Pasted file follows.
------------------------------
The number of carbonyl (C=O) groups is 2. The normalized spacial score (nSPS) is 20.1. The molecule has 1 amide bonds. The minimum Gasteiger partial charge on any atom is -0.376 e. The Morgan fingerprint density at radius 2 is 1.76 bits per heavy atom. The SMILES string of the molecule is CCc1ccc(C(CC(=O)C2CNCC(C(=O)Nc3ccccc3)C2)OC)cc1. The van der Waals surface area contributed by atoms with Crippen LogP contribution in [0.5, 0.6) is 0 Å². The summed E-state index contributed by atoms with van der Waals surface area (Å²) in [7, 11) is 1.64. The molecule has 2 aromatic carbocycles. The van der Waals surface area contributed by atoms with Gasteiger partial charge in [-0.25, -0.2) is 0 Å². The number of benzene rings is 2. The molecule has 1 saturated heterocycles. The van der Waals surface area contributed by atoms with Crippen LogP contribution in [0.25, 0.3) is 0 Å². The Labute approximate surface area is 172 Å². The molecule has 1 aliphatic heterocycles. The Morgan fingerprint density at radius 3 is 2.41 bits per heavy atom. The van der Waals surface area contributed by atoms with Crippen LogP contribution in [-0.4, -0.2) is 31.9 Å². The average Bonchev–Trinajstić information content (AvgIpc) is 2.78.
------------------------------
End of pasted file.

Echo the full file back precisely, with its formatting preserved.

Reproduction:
The number of carbonyl (C=O) groups is 2. The normalized spacial score (nSPS) is 20.1. The molecule has 1 amide bonds. The minimum Gasteiger partial charge on any atom is -0.376 e. The Morgan fingerprint density at radius 2 is 1.76 bits per heavy atom. The SMILES string of the molecule is CCc1ccc(C(CC(=O)C2CNCC(C(=O)Nc3ccccc3)C2)OC)cc1. The van der Waals surface area contributed by atoms with Crippen LogP contribution in [0.5, 0.6) is 0 Å². The summed E-state index contributed by atoms with van der Waals surface area (Å²) in [7, 11) is 1.64. The molecule has 2 aromatic carbocycles. The van der Waals surface area contributed by atoms with Gasteiger partial charge in [-0.25, -0.2) is 0 Å². The number of benzene rings is 2. The molecule has 1 saturated heterocycles. The van der Waals surface area contributed by atoms with Crippen LogP contribution in [0.25, 0.3) is 0 Å². The Labute approximate surface area is 172 Å². The molecule has 1 aliphatic heterocycles. The Morgan fingerprint density at radius 3 is 2.41 bits per heavy atom. The van der Waals surface area contributed by atoms with Crippen LogP contribution in [-0.4, -0.2) is 31.9 Å². The average Bonchev–Trinajstić information content (AvgIpc) is 2.78.